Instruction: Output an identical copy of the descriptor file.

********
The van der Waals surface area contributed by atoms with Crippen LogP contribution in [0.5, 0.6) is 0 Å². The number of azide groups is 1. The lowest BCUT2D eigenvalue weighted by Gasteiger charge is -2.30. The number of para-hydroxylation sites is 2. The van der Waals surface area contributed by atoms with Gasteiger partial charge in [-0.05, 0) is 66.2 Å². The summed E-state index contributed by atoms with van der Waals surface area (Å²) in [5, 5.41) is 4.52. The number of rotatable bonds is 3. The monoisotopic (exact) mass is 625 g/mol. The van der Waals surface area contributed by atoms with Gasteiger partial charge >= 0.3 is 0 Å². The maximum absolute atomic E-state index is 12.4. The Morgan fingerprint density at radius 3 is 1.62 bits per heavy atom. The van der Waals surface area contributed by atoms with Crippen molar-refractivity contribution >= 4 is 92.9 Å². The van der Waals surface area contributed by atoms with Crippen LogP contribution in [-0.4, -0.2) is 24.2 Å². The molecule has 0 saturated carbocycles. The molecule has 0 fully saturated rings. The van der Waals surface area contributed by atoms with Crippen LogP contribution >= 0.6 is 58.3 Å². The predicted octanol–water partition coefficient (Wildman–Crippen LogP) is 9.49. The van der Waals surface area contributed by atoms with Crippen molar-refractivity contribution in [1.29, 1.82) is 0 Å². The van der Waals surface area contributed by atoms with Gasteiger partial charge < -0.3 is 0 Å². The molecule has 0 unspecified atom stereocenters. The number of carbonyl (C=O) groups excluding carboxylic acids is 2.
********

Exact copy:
The van der Waals surface area contributed by atoms with Crippen LogP contribution in [0.5, 0.6) is 0 Å². The number of azide groups is 1. The lowest BCUT2D eigenvalue weighted by Gasteiger charge is -2.30. The number of para-hydroxylation sites is 2. The van der Waals surface area contributed by atoms with Gasteiger partial charge in [-0.05, 0) is 66.2 Å². The summed E-state index contributed by atoms with van der Waals surface area (Å²) in [5, 5.41) is 4.52. The number of rotatable bonds is 3. The monoisotopic (exact) mass is 625 g/mol. The van der Waals surface area contributed by atoms with Gasteiger partial charge >= 0.3 is 0 Å². The maximum absolute atomic E-state index is 12.4. The Morgan fingerprint density at radius 3 is 1.62 bits per heavy atom. The van der Waals surface area contributed by atoms with Crippen molar-refractivity contribution >= 4 is 92.9 Å². The van der Waals surface area contributed by atoms with Crippen LogP contribution in [-0.4, -0.2) is 24.2 Å². The molecule has 0 saturated carbocycles. The molecule has 0 fully saturated rings. The van der Waals surface area contributed by atoms with Crippen LogP contribution >= 0.6 is 58.3 Å². The predicted octanol–water partition coefficient (Wildman–Crippen LogP) is 9.49. The van der Waals surface area contributed by atoms with Crippen molar-refractivity contribution in [1.29, 1.82) is 0 Å². The van der Waals surface area contributed by atoms with Gasteiger partial charge < -0.3 is 0 Å². The molecule has 0 unspecified atom stereocenters. The number of carbonyl (C=O) groups excluding carboxylic acids is 2.